The next thing the idealist will do is character assassination. All those who disagree with the great vision must be shown to have malign intentions, if not deep-seated character flaws….

Ironically, the quest for greater economic and social equality is promoted through a far greater inequality of political power. If rules cannot produce cosmic justice, only raw power is left as the way to produce the kinds of results being sought.”

“I know I played this before, I just can’t find the post. Maybe it was a Video of the Day.”

I’ve posted this clip here in the LI’s comments two or three times. If I could make one short video clip mandatory viewing for America’s high school students it would be this one.

The great thing about Milton Friedman is not just that he’s a great man by way of being a great thinker … it’s the complete lack of arrogance. The great among the great, in my book, are those who remain down to earth and good-natured despite their accomplishments. That is inspiring. It makes this video all the more powerful.

Contrast that with the insufferable arrogance of the unaccomplished OWS crowd.

LukeHandCool (who, shameless namedropper that he is, picked up his son at producer Brian Grazer’s son’s birthday party yesterday. I have to admit, for someone that accomplished in Hollywood, he seems to be quite lacking in arrogance. But Luke’s wife is not lacking in chutzpah … whatever chutzpah is called in Japanese. She yuks it up with Mr. Grazer and puts in a pitch for our daughter to enter the business. When I said to her about Mr. Grazer, the producer of Apollo 13, “Honey, he hears that stuff every day. Do you really expect him to put Emily in one of his movies?” she responded, “Yes, Apollo 14!” She is nuts).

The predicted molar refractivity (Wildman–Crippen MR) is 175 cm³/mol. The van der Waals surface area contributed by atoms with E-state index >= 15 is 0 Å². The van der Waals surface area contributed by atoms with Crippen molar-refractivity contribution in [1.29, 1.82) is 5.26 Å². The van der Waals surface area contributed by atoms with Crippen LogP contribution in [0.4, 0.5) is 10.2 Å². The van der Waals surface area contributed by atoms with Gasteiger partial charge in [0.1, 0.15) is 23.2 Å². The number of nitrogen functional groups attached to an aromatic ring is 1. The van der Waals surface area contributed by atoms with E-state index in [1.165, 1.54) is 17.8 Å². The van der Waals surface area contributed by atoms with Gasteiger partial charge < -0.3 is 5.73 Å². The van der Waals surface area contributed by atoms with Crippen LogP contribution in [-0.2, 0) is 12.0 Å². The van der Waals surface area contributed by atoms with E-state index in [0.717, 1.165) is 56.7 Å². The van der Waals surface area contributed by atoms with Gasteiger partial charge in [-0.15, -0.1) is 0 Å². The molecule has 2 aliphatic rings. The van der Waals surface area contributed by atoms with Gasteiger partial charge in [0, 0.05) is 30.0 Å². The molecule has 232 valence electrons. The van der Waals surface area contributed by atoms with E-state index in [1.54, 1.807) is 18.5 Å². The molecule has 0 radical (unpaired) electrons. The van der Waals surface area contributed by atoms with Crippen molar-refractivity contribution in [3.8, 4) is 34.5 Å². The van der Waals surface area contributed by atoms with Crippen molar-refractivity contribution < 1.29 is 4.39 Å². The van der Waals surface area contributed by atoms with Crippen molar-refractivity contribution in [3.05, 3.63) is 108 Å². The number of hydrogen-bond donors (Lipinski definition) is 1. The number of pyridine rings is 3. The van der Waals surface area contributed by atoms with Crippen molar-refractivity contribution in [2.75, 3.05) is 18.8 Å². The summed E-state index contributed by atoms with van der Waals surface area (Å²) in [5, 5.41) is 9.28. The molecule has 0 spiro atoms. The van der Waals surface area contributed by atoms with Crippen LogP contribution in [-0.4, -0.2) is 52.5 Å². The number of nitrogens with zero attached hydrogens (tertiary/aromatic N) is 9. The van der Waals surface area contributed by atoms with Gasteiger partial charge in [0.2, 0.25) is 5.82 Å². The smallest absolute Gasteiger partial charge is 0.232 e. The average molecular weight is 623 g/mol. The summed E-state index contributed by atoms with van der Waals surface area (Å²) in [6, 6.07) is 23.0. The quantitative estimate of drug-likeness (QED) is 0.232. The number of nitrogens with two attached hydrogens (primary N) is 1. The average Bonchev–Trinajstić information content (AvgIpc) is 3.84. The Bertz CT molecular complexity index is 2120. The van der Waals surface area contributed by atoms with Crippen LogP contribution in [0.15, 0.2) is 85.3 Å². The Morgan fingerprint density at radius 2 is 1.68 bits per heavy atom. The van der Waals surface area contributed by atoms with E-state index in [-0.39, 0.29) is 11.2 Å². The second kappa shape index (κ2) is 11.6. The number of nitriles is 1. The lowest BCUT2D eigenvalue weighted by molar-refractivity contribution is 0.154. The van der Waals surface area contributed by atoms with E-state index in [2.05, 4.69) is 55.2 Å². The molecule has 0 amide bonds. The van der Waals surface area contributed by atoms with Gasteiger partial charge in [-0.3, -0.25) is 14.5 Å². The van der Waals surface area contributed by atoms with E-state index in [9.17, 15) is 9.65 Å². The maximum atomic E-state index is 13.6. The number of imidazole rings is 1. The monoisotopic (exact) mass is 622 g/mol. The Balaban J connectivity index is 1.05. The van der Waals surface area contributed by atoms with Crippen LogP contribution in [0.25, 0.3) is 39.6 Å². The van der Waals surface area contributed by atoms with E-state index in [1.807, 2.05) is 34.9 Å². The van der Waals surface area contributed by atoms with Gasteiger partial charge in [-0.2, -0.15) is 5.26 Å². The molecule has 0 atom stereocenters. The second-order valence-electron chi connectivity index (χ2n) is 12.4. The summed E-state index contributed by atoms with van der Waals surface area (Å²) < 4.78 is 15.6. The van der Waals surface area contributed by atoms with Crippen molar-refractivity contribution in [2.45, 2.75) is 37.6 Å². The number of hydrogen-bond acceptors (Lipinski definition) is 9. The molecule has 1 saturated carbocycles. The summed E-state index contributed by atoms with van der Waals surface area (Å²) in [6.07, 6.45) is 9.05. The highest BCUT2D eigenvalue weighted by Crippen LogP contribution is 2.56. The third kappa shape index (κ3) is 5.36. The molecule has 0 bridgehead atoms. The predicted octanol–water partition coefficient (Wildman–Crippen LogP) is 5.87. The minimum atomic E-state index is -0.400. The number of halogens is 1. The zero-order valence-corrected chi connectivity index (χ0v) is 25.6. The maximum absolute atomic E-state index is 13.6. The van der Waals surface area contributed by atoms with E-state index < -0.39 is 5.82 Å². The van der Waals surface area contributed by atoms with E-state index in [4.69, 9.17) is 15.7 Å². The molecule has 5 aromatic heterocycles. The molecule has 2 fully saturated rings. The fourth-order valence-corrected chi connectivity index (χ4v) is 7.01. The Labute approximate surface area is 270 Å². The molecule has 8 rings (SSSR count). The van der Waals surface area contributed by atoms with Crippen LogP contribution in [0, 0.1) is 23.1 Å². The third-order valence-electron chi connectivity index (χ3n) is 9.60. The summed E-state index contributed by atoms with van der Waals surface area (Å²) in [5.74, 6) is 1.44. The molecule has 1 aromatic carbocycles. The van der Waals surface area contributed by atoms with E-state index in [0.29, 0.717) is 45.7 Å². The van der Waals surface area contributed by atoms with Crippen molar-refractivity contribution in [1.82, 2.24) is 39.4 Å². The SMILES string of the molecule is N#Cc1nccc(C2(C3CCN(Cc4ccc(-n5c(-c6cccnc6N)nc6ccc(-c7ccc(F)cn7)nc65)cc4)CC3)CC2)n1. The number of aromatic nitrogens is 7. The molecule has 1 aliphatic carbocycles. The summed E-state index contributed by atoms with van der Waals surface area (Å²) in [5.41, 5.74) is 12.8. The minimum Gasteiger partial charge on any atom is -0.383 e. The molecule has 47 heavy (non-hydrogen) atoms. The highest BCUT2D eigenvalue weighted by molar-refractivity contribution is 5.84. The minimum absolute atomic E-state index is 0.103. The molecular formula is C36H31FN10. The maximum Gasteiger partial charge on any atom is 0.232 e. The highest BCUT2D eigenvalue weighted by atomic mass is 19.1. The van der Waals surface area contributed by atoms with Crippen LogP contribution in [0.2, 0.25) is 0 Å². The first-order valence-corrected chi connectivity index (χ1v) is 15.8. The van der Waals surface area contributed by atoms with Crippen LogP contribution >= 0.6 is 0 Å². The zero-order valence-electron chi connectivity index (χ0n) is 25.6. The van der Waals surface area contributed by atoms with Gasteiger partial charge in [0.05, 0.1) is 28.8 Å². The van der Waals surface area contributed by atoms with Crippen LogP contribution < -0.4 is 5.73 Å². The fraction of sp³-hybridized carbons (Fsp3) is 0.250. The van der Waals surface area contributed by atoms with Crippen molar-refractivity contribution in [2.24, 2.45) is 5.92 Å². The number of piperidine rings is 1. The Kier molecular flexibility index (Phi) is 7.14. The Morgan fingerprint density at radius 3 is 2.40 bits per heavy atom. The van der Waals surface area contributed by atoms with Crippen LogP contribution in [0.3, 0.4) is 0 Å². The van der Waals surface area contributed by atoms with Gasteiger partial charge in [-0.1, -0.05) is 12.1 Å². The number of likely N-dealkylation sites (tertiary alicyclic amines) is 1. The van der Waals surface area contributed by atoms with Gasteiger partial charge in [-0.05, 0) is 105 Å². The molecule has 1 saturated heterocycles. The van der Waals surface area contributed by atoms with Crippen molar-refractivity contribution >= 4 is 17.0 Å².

Milton is the man! The tragic and constrained view of man’s dealings with each other is right on the money.

I just spent the last 45 minutes or so watching Friedman clips…and those of another great mind, Richard Feynman.

Exposure to the wit and wisdom of people such as those two give me hope. Real hope. Not the despondency packaged as “hope” that comes from our nitwit president.

Here’s what Milton Friedman did say to 17 yr old Michael Moore when Moore was just a skinny putz.

    LukeHandCool in reply to Indigo Red. | November 12, 2011 at 5:21 pm

    Thanks for the link to the great video, Indigo Red!

    That’s not really Michael Moore, though. Just a typical arrogant, snarky undergrad who can’t treat a great man with the respect that that man extends to him. What a mensch he was.

    I wouldn’t be surprised if that kid is now an adult taking part in OWS.

    Just like Phil Donahue, after spending that time next to the brilliant and gentlemanly Milton Friedman, didn’t seem to have learned a thing (judging by his naive political views to this day).

Would any university support transforming the DOE funding mechanisms to grant-only schemes, and repeal all the government guarantees on private lending and direct government lending for the purpose of education? No, because the whole point of using loans is to leverage federal dollars to maximize the distortion in spending toward universities. It is motivated by greed, by the greed of the people who are paid by universities.

We can hold the congressional appropriations to DOE constant, i.e., not dissolve DOE entirely.

Blaming someone else (Wall Street) for one’s own greed is like a kid blaming his dog for eating his homework. It should be Occupy University Screw U.

I am more gob smacked by Phil Donahue. How can adults hold such childish opinion?